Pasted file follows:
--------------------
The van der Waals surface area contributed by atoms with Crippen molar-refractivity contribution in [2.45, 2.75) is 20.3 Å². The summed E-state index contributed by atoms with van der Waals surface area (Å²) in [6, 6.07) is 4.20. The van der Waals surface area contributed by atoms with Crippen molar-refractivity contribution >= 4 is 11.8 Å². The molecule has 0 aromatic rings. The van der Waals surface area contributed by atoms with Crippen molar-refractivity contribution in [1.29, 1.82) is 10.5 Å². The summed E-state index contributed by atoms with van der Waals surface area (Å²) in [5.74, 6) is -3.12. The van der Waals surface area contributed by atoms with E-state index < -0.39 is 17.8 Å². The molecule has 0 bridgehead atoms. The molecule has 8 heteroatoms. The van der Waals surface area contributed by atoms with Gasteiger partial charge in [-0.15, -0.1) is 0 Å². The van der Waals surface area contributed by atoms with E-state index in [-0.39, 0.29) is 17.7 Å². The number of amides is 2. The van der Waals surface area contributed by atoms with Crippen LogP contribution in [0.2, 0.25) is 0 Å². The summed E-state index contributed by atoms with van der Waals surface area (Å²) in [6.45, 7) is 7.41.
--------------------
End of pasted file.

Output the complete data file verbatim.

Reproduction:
The van der Waals surface area contributed by atoms with Crippen molar-refractivity contribution in [2.45, 2.75) is 20.3 Å². The summed E-state index contributed by atoms with van der Waals surface area (Å²) in [6, 6.07) is 4.20. The van der Waals surface area contributed by atoms with Crippen molar-refractivity contribution >= 4 is 11.8 Å². The molecule has 0 aromatic rings. The van der Waals surface area contributed by atoms with Crippen molar-refractivity contribution in [1.29, 1.82) is 10.5 Å². The summed E-state index contributed by atoms with van der Waals surface area (Å²) in [5.74, 6) is -3.12. The van der Waals surface area contributed by atoms with E-state index < -0.39 is 17.8 Å². The molecule has 0 bridgehead atoms. The molecule has 8 heteroatoms. The van der Waals surface area contributed by atoms with Gasteiger partial charge in [-0.15, -0.1) is 0 Å². The van der Waals surface area contributed by atoms with E-state index in [-0.39, 0.29) is 17.7 Å². The number of amides is 2. The van der Waals surface area contributed by atoms with Crippen LogP contribution in [0.2, 0.25) is 0 Å². The summed E-state index contributed by atoms with van der Waals surface area (Å²) in [6.45, 7) is 7.41.